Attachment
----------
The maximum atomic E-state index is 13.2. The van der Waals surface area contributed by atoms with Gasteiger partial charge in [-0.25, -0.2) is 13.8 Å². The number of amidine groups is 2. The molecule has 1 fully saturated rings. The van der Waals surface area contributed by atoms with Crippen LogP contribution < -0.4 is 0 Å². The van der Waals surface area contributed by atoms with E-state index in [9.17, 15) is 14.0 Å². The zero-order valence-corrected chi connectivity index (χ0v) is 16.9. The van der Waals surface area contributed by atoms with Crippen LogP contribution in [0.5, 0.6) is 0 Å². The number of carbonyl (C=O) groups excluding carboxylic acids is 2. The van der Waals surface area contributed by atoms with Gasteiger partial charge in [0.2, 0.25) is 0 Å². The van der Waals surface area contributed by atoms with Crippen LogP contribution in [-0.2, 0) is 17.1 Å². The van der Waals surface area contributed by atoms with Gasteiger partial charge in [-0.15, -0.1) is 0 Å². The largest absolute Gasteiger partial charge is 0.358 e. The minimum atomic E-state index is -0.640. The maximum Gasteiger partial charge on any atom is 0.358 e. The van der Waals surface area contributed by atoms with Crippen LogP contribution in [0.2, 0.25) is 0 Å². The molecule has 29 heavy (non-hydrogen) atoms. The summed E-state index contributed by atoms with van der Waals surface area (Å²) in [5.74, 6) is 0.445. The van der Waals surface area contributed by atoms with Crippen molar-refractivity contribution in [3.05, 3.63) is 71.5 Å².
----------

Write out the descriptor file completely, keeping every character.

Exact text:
The maximum atomic E-state index is 13.2. The van der Waals surface area contributed by atoms with Gasteiger partial charge in [-0.25, -0.2) is 13.8 Å². The number of amidine groups is 2. The molecule has 1 fully saturated rings. The van der Waals surface area contributed by atoms with Crippen LogP contribution < -0.4 is 0 Å². The van der Waals surface area contributed by atoms with E-state index in [9.17, 15) is 14.0 Å². The zero-order valence-corrected chi connectivity index (χ0v) is 16.9. The van der Waals surface area contributed by atoms with Crippen LogP contribution in [0.5, 0.6) is 0 Å². The number of carbonyl (C=O) groups excluding carboxylic acids is 2. The van der Waals surface area contributed by atoms with Gasteiger partial charge in [0.2, 0.25) is 0 Å². The van der Waals surface area contributed by atoms with Crippen LogP contribution in [-0.2, 0) is 17.1 Å². The van der Waals surface area contributed by atoms with Gasteiger partial charge in [-0.15, -0.1) is 0 Å². The largest absolute Gasteiger partial charge is 0.358 e. The minimum atomic E-state index is -0.640. The maximum Gasteiger partial charge on any atom is 0.358 e. The van der Waals surface area contributed by atoms with Crippen LogP contribution in [0.2, 0.25) is 0 Å². The molecule has 29 heavy (non-hydrogen) atoms. The summed E-state index contributed by atoms with van der Waals surface area (Å²) in [5.74, 6) is 0.445. The van der Waals surface area contributed by atoms with Crippen molar-refractivity contribution in [3.05, 3.63) is 71.5 Å².